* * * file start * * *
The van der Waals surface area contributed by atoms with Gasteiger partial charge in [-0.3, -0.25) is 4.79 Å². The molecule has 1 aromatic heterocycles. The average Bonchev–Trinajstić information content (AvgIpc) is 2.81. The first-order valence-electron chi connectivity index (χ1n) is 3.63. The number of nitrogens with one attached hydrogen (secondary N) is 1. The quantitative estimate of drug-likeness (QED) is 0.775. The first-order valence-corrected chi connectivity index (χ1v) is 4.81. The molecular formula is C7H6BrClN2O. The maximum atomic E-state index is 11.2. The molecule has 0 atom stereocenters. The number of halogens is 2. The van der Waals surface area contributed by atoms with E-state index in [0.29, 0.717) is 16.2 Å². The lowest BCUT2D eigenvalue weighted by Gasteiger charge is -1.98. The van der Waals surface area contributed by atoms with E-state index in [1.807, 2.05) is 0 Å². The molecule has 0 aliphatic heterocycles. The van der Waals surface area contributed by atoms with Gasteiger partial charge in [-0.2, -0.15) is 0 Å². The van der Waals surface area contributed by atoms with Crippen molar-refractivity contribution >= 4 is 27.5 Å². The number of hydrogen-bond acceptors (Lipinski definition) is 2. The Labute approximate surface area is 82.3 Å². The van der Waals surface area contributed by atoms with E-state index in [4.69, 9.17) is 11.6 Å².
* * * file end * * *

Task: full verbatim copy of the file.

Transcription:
The van der Waals surface area contributed by atoms with Gasteiger partial charge in [-0.3, -0.25) is 4.79 Å². The molecule has 1 aromatic heterocycles. The average Bonchev–Trinajstić information content (AvgIpc) is 2.81. The first-order valence-electron chi connectivity index (χ1n) is 3.63. The number of nitrogens with one attached hydrogen (secondary N) is 1. The quantitative estimate of drug-likeness (QED) is 0.775. The first-order valence-corrected chi connectivity index (χ1v) is 4.81. The molecular formula is C7H6BrClN2O. The maximum atomic E-state index is 11.2. The molecule has 0 atom stereocenters. The number of halogens is 2. The van der Waals surface area contributed by atoms with E-state index in [0.29, 0.717) is 16.2 Å². The lowest BCUT2D eigenvalue weighted by Gasteiger charge is -1.98. The van der Waals surface area contributed by atoms with E-state index in [1.807, 2.05) is 0 Å². The molecule has 0 aliphatic heterocycles. The van der Waals surface area contributed by atoms with Gasteiger partial charge in [-0.2, -0.15) is 0 Å². The van der Waals surface area contributed by atoms with Crippen molar-refractivity contribution >= 4 is 27.5 Å². The number of hydrogen-bond acceptors (Lipinski definition) is 2. The Labute approximate surface area is 82.3 Å². The van der Waals surface area contributed by atoms with E-state index in [4.69, 9.17) is 11.6 Å².